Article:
The court files, which are part of a federal civil lawsuit filed against Everfresh, also contain documents that state: "Everfresh admits that there were occasions when Everfresh Inc., under its previous management, manufactured orange juice that did not comply with federal Food, Drug & Cosmetic Act regulations in 1986, 1987 and that this was phased out in 1988."  

Asked to comment on the documents, Stetler said the “question goes to pending litigation. . . . I don't think it's appropriate for me to comment.”

In fact, the Powell affidavit had been part of the public record since April 18, 1990, when I attached it to Grove Fresh’s motion to enforce the agreements on discovery in the 89c1114 settlement contract.  See discussion above in §XI-C.  The gist of the affidavit had also been disclosed in three subsequent filings by Grove Fresh.[13] 

The 89c11113 defendants never raised any objection to the April 18th filing of the Powell affidavit or to any of the subsequent references to the affidavit in public filings.  Under well-settled Supreme Court precedent, these uncontested filings placed the Powell affidavit irretrievably in the public domain.[14] 

C. October 3: The ex parte order entered by Judge Williams

In the meanwhile, between August 30 and September 26, McDermott Will & Emery issued a series of Rule 11 threats. I responded in a letter dated October 1, 1990. Two days later, McDermott Will & Emery obtained an ex parte order from Judge Anne Williams, sitting as the emergency judge in Zagel’s absence, that enjoined me from doing something I never threatened to do—publish the letter to the press.

Five years later, Judge Zagel cited the manufactured controversy underlying this ex parte order as one of the reasons why he sealed 90c5009—even though the seal was imposed 34 days before I even wrote the October 1st letter. See §__, below.

1. McDermott Will & Emery’s Rule 11 threats.

In a in a letter dated August 30, 1990; in a motion filed that same date in 89c1113; and in a motion presented in 90c5009 on September 26, 1990, McDermott Will & Emery alleged that I had violated Rule 11 when I made allegations about the knowledge and culpability of certain Labatt officials.

The August 30th letter alleged as follows:

Your “new complaint” makes allegations which are false and groundless. It is clear that you either know the allegations are false or you have refused to conduct the investigation required under Rule 11 of the Federal rules of Civil Procedure.

For example, you have refused to proceed with the opportunity to take the depositions of David Murray and Bruce Fraser, during which the groundless nature of your current allegations could have been promptly exposed in the record. Your alternative course of simply concocting in a “new complaint” outrageous allegations concerning Mr. Murray and Mr. Fraser is intolerable.

This letter is to advise you that further Rule 11 sanctions will be ultimately sought for all of your improper conduct.

The August 30th motion in 89c1113, captioned Defendants’ First Motion for Sanctions Against Plaintiff’s Attorneys, concerned Grove Fresh’s claims against Powell, whom Hines had sued “individually and personally in that he exceeded his authority and committed multiple instances of fraud, as set forth hereinbelow.” (89c1113 Complaint, ¶3.)

McDermott Will & Emery alleged that I violated Rule 11 by persisting in the allegations against Powell because the “[d]efendants [had] denied the allegations against Mr. Powell” and his deposition allegedly “confirm[ed] that there was absolutely no basis for the complaint’s allegations against Mr. Powell.”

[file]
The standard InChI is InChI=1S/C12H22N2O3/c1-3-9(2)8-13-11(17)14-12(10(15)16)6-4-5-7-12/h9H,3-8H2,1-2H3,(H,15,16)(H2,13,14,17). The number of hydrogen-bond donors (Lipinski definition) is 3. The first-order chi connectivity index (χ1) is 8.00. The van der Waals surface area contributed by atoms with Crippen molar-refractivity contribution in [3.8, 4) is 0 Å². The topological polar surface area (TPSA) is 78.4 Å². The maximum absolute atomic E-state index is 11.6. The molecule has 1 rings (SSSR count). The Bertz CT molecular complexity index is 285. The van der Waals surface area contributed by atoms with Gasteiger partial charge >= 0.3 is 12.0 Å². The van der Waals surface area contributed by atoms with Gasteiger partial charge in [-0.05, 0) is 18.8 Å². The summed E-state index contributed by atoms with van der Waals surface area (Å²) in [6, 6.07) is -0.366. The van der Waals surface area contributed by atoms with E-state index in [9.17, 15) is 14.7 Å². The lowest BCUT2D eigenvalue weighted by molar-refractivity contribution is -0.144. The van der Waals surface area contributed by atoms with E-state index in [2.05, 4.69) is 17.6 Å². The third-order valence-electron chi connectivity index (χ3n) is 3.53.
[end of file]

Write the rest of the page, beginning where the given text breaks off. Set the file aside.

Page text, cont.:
The September 26th motion in 90c5009 alleged that ¶¶9-10, 12-15 of the 90c5009 complaint violated Rule 11 and should be stricken pursuant to Rule 12(f) for the following reasons:

Plaintiff makes several baseless and scandalous allegations that Labatt employees knew of “adulteration,” and that Labatt had “actual knowledge” and “acquiesced in and profited from the adulteration practices.” These allegations are baseless and scandalous. Plaintiff has been informed on several occasions that such allegations are not true; plaintiff has had the opportunity to depose the persons listed in these paragraphs; and plaintiff has purposely avoided investigating the truth.

2. My October 1st letter responding to the Rule 11 threats.

I responded to these allegations in a nine-page letter dated October 1, 1990. Pp. 3-5 of the letter outlined with particularity the evidence supporting the allegations about the Labatt officers’ knowledge and culpability. That evidence included the following facts surrounding Labatt’s 1986 acquisition of Everfresh:

  • Purity Products’ March 1986 suit alleging that Everfresh was making and selling adulterated orange juice, filed when Everfresh was owned by the Allens.
  • The disclosure of that suit to Labatt in the fall of 1986, when Labatt initiated the negotiations that led to its acquiring Everfresh in December 1986.
  • The Batch Sheets showing that Everfresh made 3.2 million gallons of adulterated orange juice in the 12 months after Labatt acquired the firm.
  • Batch Sheets showing that after August 1987, when Everfresh settled Purity Products’ lawsuit, Everfresh made 1.4 million gallons of adulterated orange juice.

Pp. 7-8 showed with particularity how false and misleading discovery responses by the 89c1113 defendants had concealed the knowledge and culpability of those Labatt officers named in ¶¶9-10, 12-15 of the 90c5009 complaint.

On the basis of the facts outlined in the letter, I demanded, among other things, that: (1) the 89c1113 defendants withdraw the August 30th Rule 11 motion; (2) the 90c5009 defendants withdraw the Rule 11 motion to strike ¶¶9-10, 12-15 of the 90c5009 complaint; (3) the 89c1113 defendants amend and supplement their answer to an interrogatory regarding the knowledge of certain Labatt officers.